Executives need to get smarter about when to open up and when to withhold information so they can enjoy the benefits of organizational transparency while mitigating its unintended consequences.
A poorly designed job can work against even the most dedicated employee, setting the person up to fail. Robert Simons explains how to gauge whether an employee’s position offers the right mix of organizational support and responsibility.
Startups and established pollsters alike are working to bring the employee-engagement survey into the age of smartphones and big data.
Executives can view political moves as dirty and will try to distance themselves from those activities. However, what they find hard to acknowledge is that such activities can be for the welfare of the organization and its members. Thus, the first step to feeling comfortable with politics requires that executives are equipped with a reliable map of the political landscape and an understanding of the … [ Read more ]
A strong sense of conviction can both encourage and discourage people from speaking out.
Yes, but not by playing it safe. Set big goals, insist on a cultural shift, and model from the top.
During my 15 years of managing talent as dean of the Rotman School of Management, and previously as cohead of Monitor, I have managed some of the best and brightest in professorial talent and the strategy consulting industry worldwide. Over this combined quarter-century of experience, I developed three rules for managing top-end talent.
Questions are a great management tool.
Asking questions elicits information, of course. Asking questions creates the space for people to raise issues they are worried about that a boss, or colleagues, may not know about. Asking questions lets people tell a different story than the one you’re expecting. Most important from my perspective, asking questions means people have to make their case for the way they … [ Read more ]
Under nearly any circumstance, reorganizations consume a great deal of time and energy, including emotional energy. When proper communication plans are in place, though, leaders can at least reduce unnecessary anxiety and unproductive wheel-spinning. Planning should start long before employees get word of the changes, include constituents well outside the boundaries of the company, and extend far beyond the announcement of the concept design to … [ Read more ]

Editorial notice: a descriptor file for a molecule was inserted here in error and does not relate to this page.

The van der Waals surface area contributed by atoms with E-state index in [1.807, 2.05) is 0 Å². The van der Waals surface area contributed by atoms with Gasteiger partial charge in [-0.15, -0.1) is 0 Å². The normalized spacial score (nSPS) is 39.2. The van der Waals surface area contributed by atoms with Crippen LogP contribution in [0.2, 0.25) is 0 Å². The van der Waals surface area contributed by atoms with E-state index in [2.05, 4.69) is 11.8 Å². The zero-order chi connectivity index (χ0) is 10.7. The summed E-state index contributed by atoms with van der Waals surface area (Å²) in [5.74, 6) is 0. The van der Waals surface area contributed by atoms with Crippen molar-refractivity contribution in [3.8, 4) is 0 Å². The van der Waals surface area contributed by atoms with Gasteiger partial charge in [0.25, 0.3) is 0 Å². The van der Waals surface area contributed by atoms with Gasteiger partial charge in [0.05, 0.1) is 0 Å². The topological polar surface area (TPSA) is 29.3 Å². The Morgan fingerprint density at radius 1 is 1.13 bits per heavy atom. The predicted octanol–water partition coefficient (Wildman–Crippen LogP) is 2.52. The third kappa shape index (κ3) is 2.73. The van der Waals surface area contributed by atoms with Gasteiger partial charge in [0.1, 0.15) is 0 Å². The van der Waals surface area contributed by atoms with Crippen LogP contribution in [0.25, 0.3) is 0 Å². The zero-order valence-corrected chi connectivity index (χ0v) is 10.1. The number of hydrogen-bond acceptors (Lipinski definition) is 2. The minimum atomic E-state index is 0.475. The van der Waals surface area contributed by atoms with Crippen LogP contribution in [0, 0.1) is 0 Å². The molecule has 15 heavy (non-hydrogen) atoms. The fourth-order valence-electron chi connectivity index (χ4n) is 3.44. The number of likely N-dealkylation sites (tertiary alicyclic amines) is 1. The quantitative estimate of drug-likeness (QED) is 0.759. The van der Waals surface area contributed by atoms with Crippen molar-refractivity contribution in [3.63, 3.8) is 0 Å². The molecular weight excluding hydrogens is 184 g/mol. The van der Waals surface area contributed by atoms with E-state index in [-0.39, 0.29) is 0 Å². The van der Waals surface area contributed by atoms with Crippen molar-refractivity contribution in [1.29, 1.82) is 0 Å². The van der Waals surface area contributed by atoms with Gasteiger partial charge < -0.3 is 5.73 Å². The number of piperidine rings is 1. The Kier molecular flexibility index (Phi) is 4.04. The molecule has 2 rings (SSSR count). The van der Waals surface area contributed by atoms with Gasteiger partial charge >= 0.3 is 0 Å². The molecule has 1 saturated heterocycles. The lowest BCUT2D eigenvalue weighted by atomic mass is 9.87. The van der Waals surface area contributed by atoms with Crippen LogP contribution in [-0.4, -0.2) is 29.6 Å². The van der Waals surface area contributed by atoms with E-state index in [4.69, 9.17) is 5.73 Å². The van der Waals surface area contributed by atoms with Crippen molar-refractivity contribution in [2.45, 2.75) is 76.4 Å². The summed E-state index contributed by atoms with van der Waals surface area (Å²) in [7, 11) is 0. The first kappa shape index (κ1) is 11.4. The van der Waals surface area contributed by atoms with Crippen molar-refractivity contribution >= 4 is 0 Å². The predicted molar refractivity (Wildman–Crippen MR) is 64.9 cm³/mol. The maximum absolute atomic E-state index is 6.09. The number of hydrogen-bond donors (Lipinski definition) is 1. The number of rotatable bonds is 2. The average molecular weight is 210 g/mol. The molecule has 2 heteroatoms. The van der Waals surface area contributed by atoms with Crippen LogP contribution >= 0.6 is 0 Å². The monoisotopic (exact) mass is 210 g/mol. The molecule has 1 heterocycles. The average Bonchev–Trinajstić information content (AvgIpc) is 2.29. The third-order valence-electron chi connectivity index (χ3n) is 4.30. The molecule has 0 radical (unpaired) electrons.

Most leadership advice is based on anecdotal observation and basic common sense. Stanford Graduate School of Business professor Kathryn Shaw tried a different tack: data-driven analysis.
Appcelerator was not my first startup and certainly I hope not the last. We learned a ton from it and we made a lot of great decisions and certainly a share of bad ones — like all startups.
Here’s some of things I’d like to do different for my next startup and hopefully some lessons learned that you might find helpful. (Obviously, each startup is different so this … [ Read more ]
Some incentive schemes encourage hard work—others reward those who game the system.
No matter how strong their ingoing balance sheets and market share—and sometimes because of those very factors—incumbents can’t seem to hold back the digital disruption tide. The champions of disruption are far more often the attackers than the established incumbent. The good news for incumbents is that many industries are still in the early days of digital disruption. Print media, travel, and lodging provide valuable … [ Read more ]
Every business leader agrees that accountability is an essential ingredient in a healthy organizational culture. Which makes it all the more striking how little training there is out for leaders and managers on how to do it well. Employees are left carrying the bag—working for managers who don’t have the relationship skills or emotional confidence to give them direct, early feedback with supportive guidance on … [ Read more ]
Effective teams don’t just happen — you design them. And two of the most important elements of that design are a) the degree to which team members are interdependent — where they need to rely on each other to accomplish the team task, and b) how you’ll actually coordinate that interdependence.
A supply-and-demand guide to digital disruption.
The holy grail of today’s workplace is high employee engagement. Many companies are investing heavily to identify what leads to high engagement in order to motivate employees, thereby increasing their happiness and productivity.We think this is important. But based on our research with several large companies, we want to offer a word of caution: senior leadership needs to invest more into creating a culture of … [ Read more ]
What happens after companies jettison traditional year-end evaluations?
Companies have perfected collecting data on consumers to boost sales and customer loyalty. But to date, they have had little insight into how employees interact with each other and what makes them happy or successful at work. A new generation of emerging technologies promises to change that. Boosting EQ as well as IQ. Resulting in a much more engaged, more productive workplace.
How the people behind the roles that shape your world think.
Editor’s Note: I fail to see the need for this distinction or the need (or even the desire) to separate how and what, but I still found the article to be an interesting read.